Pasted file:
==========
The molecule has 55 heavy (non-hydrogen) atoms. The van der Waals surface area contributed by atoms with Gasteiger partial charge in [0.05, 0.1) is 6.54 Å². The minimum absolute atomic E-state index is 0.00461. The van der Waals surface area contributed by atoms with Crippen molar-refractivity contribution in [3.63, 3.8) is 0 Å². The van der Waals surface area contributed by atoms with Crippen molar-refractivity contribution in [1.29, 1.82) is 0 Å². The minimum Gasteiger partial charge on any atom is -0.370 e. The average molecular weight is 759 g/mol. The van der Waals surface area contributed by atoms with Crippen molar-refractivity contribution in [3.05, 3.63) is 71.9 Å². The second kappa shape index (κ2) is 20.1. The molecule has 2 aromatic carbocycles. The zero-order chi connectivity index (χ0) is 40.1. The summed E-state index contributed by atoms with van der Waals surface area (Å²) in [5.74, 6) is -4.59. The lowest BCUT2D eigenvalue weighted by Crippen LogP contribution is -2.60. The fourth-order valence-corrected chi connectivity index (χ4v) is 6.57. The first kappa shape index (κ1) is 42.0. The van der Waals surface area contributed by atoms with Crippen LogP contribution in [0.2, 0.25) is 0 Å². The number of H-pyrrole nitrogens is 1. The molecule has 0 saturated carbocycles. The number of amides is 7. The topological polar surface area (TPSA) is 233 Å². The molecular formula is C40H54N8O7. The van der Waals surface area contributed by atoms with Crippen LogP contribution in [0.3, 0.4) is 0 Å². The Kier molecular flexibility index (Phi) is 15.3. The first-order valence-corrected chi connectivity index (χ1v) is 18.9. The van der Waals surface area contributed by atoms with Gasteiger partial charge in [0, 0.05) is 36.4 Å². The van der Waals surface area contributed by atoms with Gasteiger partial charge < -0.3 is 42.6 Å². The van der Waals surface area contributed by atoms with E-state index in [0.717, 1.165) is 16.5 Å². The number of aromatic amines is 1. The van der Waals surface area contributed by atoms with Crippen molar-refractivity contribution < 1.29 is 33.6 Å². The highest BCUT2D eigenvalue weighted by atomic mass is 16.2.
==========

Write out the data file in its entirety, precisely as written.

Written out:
The molecule has 55 heavy (non-hydrogen) atoms. The van der Waals surface area contributed by atoms with Gasteiger partial charge in [0.05, 0.1) is 6.54 Å². The minimum absolute atomic E-state index is 0.00461. The van der Waals surface area contributed by atoms with Crippen molar-refractivity contribution in [3.63, 3.8) is 0 Å². The van der Waals surface area contributed by atoms with Crippen molar-refractivity contribution in [1.29, 1.82) is 0 Å². The minimum Gasteiger partial charge on any atom is -0.370 e. The average molecular weight is 759 g/mol. The van der Waals surface area contributed by atoms with Crippen molar-refractivity contribution in [3.05, 3.63) is 71.9 Å². The second kappa shape index (κ2) is 20.1. The molecule has 2 aromatic carbocycles. The zero-order chi connectivity index (χ0) is 40.1. The summed E-state index contributed by atoms with van der Waals surface area (Å²) in [5.74, 6) is -4.59. The lowest BCUT2D eigenvalue weighted by Crippen LogP contribution is -2.60. The fourth-order valence-corrected chi connectivity index (χ4v) is 6.57. The first kappa shape index (κ1) is 42.0. The van der Waals surface area contributed by atoms with Crippen LogP contribution in [0.2, 0.25) is 0 Å². The number of H-pyrrole nitrogens is 1. The molecule has 0 saturated carbocycles. The number of amides is 7. The topological polar surface area (TPSA) is 233 Å². The molecular formula is C40H54N8O7. The van der Waals surface area contributed by atoms with Crippen LogP contribution in [0.3, 0.4) is 0 Å². The Kier molecular flexibility index (Phi) is 15.3. The first-order valence-corrected chi connectivity index (χ1v) is 18.9. The van der Waals surface area contributed by atoms with Gasteiger partial charge in [0, 0.05) is 36.4 Å². The van der Waals surface area contributed by atoms with Gasteiger partial charge < -0.3 is 42.6 Å². The van der Waals surface area contributed by atoms with E-state index in [0.717, 1.165) is 16.5 Å². The number of aromatic amines is 1. The van der Waals surface area contributed by atoms with Crippen molar-refractivity contribution < 1.29 is 33.6 Å². The highest BCUT2D eigenvalue weighted by atomic mass is 16.2.